A Cuban Getaway: 72 Hours in Havana

A Cuban Getaway: 72 Hours in Havana

Havana-Cuba

Fit a whole vacation into just three days in Havana, Cuba complete with all of the foodie fixings, cultural favorites and must-see sites. With just 72 hours to experience this historic city, stick to this itinerary to make the most of your vacation.

Havana-Cuba-Architecture

Get ready to explore Havana, Cuba’s architecture.

Day 1

Your first day should also be the most relaxing. You just finished traveling to Havana and want to unwind before the real adventure begins. Your room is booked, hopefully somewhere especially luxurious and centrally located like the Hotel Nacional de Cuba or the Saratoga Havana (you’re only staying for two nights after all).

Spend the afternoon by the hotel pool or bar. The nicest historic hotels in Havana are worth spending some time in. Once you’ve reached your relaxation quota, head out for dinner and entertainment at the Fabrica de Arte Cubano—a massive factory complex that’s home to the hip eatery El Cocinero, along with many rotating art exhibits and a full calendar of film screenings and musical performances.

vintage-cars-in-havana-cuba

The vintage cars around Havana are just part of the city’s charm.

Day 2

Your second day in Havana is when you’ll see the most of the city. Put on comfortable walking shoes and grab a cafe cubano—it’s time to explore. You can spend hours walking from museum to museum on the colorful streets of historic Old Havana. The National Museum of Fine Arts is the place to see the work of Cuban artists, both past and present, and is a must for anyone looking to get a taste of the city’s visual culture. Take a casual stroll through Old Havana and you’ll quickly learn to admire the colorful buildings, architecture and, not to mention, the vintage cars used as daily drivers around the city.

Two other relics of ancient Havana, the Morro Castle and La Cabana fortress, sit right across the canal. Take a short ferry ride over and you can explore these massive structures, where inside you’ll find museums dedicated to historical weapons, Che Guevara and Cuba’s lighthouses. Of course, when you’re in the historic part of Havana, you should wrap things up with a meal at a historic restaurant, like La Floridita, home to one of the world’s most well known bars (and a signature Daiquiri).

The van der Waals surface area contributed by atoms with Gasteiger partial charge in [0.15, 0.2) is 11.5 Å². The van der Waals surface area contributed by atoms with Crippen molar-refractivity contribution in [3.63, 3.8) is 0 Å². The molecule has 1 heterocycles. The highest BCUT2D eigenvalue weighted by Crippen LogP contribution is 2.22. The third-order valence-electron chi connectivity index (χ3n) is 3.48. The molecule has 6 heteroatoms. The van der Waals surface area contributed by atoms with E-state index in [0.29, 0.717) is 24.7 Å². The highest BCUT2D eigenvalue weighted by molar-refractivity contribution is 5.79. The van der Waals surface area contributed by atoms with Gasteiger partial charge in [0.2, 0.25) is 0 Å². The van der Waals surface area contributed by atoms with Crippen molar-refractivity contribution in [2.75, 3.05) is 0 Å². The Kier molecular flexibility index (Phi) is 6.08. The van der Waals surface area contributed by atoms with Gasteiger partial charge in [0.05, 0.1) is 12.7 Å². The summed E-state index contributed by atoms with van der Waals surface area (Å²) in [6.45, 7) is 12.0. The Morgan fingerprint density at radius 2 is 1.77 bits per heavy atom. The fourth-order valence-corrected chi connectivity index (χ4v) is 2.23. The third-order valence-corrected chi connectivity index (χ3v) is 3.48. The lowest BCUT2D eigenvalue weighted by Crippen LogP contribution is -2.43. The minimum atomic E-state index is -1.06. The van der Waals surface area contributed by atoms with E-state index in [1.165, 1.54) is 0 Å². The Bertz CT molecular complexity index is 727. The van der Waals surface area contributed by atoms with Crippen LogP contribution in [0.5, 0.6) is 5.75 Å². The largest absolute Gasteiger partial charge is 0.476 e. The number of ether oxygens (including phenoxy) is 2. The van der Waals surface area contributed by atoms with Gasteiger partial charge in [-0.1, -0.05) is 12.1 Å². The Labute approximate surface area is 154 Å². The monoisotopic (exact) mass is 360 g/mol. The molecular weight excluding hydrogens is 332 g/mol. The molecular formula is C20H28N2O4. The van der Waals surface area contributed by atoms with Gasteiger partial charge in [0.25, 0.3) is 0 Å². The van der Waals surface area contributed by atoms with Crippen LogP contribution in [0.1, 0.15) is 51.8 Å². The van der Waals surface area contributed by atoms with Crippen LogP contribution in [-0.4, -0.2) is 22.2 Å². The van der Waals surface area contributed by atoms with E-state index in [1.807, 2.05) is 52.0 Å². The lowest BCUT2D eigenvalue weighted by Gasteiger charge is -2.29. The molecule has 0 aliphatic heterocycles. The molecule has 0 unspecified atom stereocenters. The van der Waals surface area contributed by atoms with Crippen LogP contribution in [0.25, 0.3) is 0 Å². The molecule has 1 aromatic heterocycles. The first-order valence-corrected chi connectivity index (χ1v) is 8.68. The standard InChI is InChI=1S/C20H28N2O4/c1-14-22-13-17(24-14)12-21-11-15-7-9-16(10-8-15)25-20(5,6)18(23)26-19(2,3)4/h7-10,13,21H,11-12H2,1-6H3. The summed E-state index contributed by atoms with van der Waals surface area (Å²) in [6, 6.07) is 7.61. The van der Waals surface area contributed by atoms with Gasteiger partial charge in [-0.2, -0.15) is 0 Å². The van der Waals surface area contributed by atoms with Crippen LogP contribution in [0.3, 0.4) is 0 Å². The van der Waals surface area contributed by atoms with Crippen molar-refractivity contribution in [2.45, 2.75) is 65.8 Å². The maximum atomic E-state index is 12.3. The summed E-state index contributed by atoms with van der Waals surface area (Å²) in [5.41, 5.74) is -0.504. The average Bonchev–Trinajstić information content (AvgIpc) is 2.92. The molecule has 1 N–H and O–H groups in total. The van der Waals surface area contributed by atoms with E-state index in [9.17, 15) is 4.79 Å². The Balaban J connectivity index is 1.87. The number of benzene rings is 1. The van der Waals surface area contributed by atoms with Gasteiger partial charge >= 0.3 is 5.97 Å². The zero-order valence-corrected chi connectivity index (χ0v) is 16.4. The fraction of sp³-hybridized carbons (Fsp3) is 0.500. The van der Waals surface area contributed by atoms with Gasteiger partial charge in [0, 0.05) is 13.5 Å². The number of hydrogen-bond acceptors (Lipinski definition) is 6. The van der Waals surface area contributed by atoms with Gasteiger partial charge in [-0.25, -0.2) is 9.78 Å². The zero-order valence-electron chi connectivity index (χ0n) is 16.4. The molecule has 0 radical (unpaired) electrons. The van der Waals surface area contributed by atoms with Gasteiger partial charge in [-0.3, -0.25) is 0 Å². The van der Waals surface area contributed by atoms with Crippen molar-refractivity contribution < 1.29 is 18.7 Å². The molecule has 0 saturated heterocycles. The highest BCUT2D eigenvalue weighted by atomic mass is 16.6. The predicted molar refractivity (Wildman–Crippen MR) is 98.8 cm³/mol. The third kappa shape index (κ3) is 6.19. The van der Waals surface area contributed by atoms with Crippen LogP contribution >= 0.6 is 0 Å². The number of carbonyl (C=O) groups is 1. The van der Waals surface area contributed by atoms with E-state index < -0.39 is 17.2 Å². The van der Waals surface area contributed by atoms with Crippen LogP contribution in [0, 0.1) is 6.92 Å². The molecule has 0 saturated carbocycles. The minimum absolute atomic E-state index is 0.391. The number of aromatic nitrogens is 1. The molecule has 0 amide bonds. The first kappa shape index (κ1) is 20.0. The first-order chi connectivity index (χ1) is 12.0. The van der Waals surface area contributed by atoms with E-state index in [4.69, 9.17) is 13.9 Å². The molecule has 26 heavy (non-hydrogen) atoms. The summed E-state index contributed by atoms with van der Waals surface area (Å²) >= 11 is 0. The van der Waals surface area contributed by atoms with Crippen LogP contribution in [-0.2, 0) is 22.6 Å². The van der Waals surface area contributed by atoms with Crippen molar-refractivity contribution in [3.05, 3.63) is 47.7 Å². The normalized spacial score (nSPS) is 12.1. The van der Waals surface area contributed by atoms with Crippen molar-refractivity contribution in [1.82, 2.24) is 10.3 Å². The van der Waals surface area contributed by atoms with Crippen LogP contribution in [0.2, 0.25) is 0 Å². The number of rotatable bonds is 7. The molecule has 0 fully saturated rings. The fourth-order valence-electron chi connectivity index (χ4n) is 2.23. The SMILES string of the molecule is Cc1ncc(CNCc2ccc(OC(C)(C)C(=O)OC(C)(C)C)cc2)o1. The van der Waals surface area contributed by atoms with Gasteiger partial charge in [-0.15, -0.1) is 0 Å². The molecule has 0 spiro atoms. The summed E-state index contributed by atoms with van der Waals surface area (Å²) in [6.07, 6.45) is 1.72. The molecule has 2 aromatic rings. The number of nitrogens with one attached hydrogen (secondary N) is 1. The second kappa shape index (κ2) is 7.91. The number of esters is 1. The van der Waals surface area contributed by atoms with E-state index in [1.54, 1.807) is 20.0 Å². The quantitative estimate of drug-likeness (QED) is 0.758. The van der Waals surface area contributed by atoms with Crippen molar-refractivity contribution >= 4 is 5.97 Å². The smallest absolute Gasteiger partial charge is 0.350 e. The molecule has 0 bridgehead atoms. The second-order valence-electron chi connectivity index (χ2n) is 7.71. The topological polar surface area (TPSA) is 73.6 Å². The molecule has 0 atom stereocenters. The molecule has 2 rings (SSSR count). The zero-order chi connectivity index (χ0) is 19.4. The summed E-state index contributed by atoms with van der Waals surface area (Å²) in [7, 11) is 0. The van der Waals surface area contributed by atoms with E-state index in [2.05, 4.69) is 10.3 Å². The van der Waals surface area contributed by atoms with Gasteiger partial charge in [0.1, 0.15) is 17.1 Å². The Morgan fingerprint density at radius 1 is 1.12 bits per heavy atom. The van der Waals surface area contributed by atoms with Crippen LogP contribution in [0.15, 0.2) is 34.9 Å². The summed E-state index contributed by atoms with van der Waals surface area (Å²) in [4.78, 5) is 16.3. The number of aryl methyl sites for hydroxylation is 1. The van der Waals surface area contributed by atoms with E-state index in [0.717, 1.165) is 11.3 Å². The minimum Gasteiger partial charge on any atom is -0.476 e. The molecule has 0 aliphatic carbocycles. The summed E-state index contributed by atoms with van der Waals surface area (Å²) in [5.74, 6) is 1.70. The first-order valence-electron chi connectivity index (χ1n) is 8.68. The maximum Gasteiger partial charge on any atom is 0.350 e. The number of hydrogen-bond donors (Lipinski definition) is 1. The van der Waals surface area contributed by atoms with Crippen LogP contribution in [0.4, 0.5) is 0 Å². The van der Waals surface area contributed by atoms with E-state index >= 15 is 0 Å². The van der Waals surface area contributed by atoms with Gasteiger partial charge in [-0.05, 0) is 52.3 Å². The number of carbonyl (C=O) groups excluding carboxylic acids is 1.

street-performers-havana-cuba

Street performers in Old Havana, Cuba.

Day 3

For the most part, you’ve seen the cultural hot spots of Havana. Now it’s time to hop in a car and drive down the coast. Get an early wake-up call and make the more than two-hour drive to the charming beach town of Varadero, Cuba. Get there early enough and you can split the day into two parts, before and after lunch.

Plant your towel down on your own private slice of this massive stretch of sand and splash around until you get hungry; when you do, make your way over to one of the many popular cafés on the waterfront, like Pequeno Suarez, for freshly prepared, authentic Cuban food and cocktails. After lunch the day is entirely up to you, but Varadero has lots of options for outdoor activities. Heading back to the beach is always a good idea, but so is getting in a round of golf or enjoying the lively street performances.

Before the sun sets, head back to Havana to prepare for your flight back. Grab one last meal, and a few more drinks (especially an obligatory muddled mojito) and start planning your next Cuban getaway.

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